Clinton Stumps from Pulpit in Iowa

Pete Winn | Senior Staff Writer | Thursday, January 03, 2008

Clinton Stumps from Pulpit in Iowa

(CNSNews.com) - Democratic presidential candidate Hillary Clinton took her message to the pulpit on Sunday at a Baptist church in Des Moines where she spoke in anticipation of the Iowa caucuses. While GOP contender Mike Huckabee has garnered attention for his mixing of faith and politics, Clinton's action received scant media coverage.

And while such actions are sometimes controversial, IRS rules allow candidates to speak in churches within certain guidelines.
New York Sen. Clinton and her husband, former President Bill Clinton, both spoke in Iowa churches on Sunday - part of their last-minute appeal for votes.

She made what amounted to a softened-down version of her stump speech at Corinthian Baptist Church in Des Moines Sunday, beginning her short talk with a declaration from Scripture - "This is the day the Lord has made."

Accompanied by Iowa Gov. Tom Vilsack, Clinton arrived at the church a half-hour late, and left before the actual sermon began, according to the Rev. Lee Maxey, the church's senior pastor.

"She is a candidate for the office of president who wished to address the people of God at Corinthian Baptist Church, and she was given the opportunity to do that," Maxey told Cybercast News Service. "I think the congregation, for the most part, appreciated her presence."

Maxey said he didn't invite Clinton to the church, which had been visited a few weeks earlier by Clinton's primary opponent, Sen. Barack Obama (D-Ill.).

"They came to me. I was approached, and after some discussion she decided to come," Maxey said. "I think it was appropriate given where she is in the campaign. I was more concerned about the fact that she respected that this was a service of worship of God. I think she did that."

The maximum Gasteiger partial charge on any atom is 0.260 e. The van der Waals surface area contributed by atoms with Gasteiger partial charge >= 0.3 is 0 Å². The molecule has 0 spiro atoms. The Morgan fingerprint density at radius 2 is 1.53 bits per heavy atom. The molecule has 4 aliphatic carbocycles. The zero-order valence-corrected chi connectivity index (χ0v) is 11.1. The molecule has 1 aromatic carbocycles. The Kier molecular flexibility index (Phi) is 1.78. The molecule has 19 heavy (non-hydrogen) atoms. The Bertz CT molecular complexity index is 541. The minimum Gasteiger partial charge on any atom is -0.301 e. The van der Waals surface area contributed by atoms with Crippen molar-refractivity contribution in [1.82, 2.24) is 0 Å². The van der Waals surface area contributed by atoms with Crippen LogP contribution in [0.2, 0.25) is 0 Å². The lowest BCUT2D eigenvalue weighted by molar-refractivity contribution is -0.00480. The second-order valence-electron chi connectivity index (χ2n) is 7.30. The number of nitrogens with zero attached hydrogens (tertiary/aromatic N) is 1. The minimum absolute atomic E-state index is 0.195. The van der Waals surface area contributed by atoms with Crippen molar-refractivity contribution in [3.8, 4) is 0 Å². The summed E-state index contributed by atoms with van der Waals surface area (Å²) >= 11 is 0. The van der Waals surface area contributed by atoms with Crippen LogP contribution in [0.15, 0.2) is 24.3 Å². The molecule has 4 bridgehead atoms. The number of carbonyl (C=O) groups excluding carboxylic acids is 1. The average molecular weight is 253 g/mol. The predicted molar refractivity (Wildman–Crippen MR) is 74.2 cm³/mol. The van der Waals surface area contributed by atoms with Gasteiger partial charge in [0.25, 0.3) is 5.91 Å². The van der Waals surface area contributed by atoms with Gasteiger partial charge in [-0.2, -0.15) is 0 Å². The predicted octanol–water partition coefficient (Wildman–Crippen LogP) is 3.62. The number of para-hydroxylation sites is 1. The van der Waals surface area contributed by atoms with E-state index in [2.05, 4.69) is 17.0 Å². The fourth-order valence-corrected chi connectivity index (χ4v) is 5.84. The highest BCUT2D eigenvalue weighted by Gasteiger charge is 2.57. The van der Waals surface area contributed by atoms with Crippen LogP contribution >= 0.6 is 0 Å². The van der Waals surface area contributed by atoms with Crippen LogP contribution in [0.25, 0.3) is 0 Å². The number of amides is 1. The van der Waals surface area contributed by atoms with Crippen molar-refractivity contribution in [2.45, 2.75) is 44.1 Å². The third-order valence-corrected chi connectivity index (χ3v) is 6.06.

Maxey was careful not to say whether he agreed with either Sens. Clinton or Obama in terms of their positions on issues and wouldn't pass judgment on their views or theology.

"I appreciate the fact that they are both Christians," Maxey said. "One is United Methodist, and one is United Church of Christ. We're all trying to serve the same Lord. Who could argue with that?"

Maxey, a Democrat who is part of the Iowa Brown and Black Forum, also refused to say whether he would allow a Republican candidate to speak from his pulpit, but he said none had asked.

"I have not been approached by any Republican candidate, and none showed up at the Brown and Black Forum - and they were invited," he said.

IRS regulations 'muzzle pastors'

Pulpit appearances by political candidates are increasingly commonplace in presidential politics. Besides the Clintons, Obama and former Gov. Mike Huckabee - an ordained Southern Baptist preacher and Republican candidate - have spoken several times in churches, especially in Iowa.

Are such appearances legal? Even strict separationists say yes, though Americans United for Separation of Church and State spokesman Rob Boston said his group cautions against it.

"The IRS doesn't say that all candidate appearances in churches are a problem," Boston said. "In fact, they list a number of instances where that is permissible. Candidates are not supposed to show up and ask for votes. They are not supposed to be endorsed by the pastor. They are not supposed to collect money for the campaign. But they can appear."

Boston said there have been instances where candidate appearances take on the form of a political rally, and his group has asked the IRS to look into situations in years past where churches may have placed their tax-exempt status in question.